A California federal judge on Monday signed off on Safeway Inc.'s settlement with a putative class over the supermarket chain’s alleged negligent misrepresentation about underfilled cans of tuna, without disclosing the settlement terms.
A consumer in a class action against a food processing company and its subsidiary hit back Monday against attempts by the companies to decertify the class, telling an Illinois federal court their arguments in the suit, which alleges they sold coffee pods containing instant coffee but misrepresented them as fresh-ground, had already been rejected in court.
An Iowa federal judge has threatened counsel on both sides of a rancid pepperoni sausage dispute with sanctions, saying in an opinion that didn't bother to conceal his annoyance that he’s had it with the rampant use of “boilerplate objections” that tie up the court system.
A Mississippi federal judge on Monday dismissed a couple's $45 million suit against Verizon over an allegedly faulty 911 system after the two sides struck a settlement, according to court documents.
When mediators rely on force to get cases settled, it doesn’t work. It’s time to suggest more productive ways for top-gun litigators and top-flight mediators to engage, says Jeff Kichaven of Jeff Kichaven Commercial Mediation.
In recent decisions, the U.S. Supreme Court has distinguished between general personal jurisdiction and specific personal jurisdiction. The standards are clear, but the results they produce apparently remain troubling to some state courts. The high court’s rulings in BNSF Railway Company v. Tyrrell and Bristol-Myers Squibb Company v. Superior Court of California may provide more guidance, say attorneys from Morrison & Foerster LLP.
The U.S. Food and Drug Administration recently issued final guidance on how makers of combination medical products — which may contain both drug and device components — can comply with current good manufacturing practice requirements. Central to understanding the FDA’s approach to combination products is that each component retains its regulatory status after being combined, say attorneys from Sidley Austin LLP.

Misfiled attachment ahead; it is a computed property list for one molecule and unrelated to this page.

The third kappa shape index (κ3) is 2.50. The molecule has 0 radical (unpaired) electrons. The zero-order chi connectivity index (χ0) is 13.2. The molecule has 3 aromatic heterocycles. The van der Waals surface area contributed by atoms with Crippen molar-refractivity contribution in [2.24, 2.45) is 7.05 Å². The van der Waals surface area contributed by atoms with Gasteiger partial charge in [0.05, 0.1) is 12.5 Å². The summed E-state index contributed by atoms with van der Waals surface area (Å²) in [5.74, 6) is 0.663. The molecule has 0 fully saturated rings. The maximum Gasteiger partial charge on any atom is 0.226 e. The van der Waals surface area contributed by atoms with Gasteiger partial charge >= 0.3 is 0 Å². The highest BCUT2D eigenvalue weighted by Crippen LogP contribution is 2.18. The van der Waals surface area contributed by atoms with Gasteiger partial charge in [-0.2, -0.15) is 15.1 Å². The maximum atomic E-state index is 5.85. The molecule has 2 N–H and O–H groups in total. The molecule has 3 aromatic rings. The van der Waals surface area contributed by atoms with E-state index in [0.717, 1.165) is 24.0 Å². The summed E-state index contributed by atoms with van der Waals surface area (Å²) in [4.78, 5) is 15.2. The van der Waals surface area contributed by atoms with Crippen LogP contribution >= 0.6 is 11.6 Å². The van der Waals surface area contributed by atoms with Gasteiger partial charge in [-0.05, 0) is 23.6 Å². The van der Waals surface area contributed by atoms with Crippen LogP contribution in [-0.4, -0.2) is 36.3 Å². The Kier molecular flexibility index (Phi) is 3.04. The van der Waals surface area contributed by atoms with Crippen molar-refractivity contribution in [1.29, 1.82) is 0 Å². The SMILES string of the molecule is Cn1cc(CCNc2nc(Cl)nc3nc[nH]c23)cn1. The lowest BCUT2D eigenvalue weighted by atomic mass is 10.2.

Last month, the U.S. Environmental Protection Agency published the final Formaldehyde Standards For Composite Wood Products Rule. The Trump administration has postponed the effective date of the rule, creating the potential that it will be amended or further delayed. But many in the industry are looking forward to a consistent national standard, say attorneys from Latham & Watkins LLP.
Love is not a subject that lawyers typically devote themselves to professionally. But as we witness this historic transition to a new administration, lawyers in particular are reminded that love is tied, however imperfectly, to our cherished founding ideals, says Kevin Curnin, president of the Association of Pro Bono Counsel.
The U.S. Food and Drug Administration's new memorandum addressing the First Amendment and its re-examination of FDA rules and policies does little more than set out information that was already publicly available, says Diane Lifton of Hughes Hubbard & Reed LLP.
In the United States, the number of lawyers whose firms have used litigation finance has quadrupled since 2013. Even so, too many remain poorly informed, leaving them at a competitive disadvantage and prone to oddly persistent “alternative facts” about litigation finance, says Christopher Bogart, CEO of Burford Capital.
Laws and regulations governing driverless vehicles vary between states. Last fall, the U.S. Department of Transportation and the National Highway Transportation Safety Authority issued the Federal Automated Vehicles Policy — the first comprehensive attempt by the federal government to regulate this developing technology. But the policy is drawing mixed reviews from some interest groups, says Hanley Chew of Fenwick & West LLP.
With so many possibilities and variables, it can be difficult to adhere to a strict graphics budget when preparing effective visuals for trial. There are several things you can do to limit the cost of your visuals without sacrificing quality, says Marti Martin Robinson of Litigation Insights Inc.
Manufacturers, importers, distributors and retailers of all consumer products are required to report potential product defects to the U.S. Consumer Product Safety Commission. Doing so will not necessarily lead the CPSC to require a recall; the agency will first seek to determine if a "substantial product hazard" exists. Following this process can save a company from greater problems later, says Julie Scheipeter of Stinson Leonard Street LLP.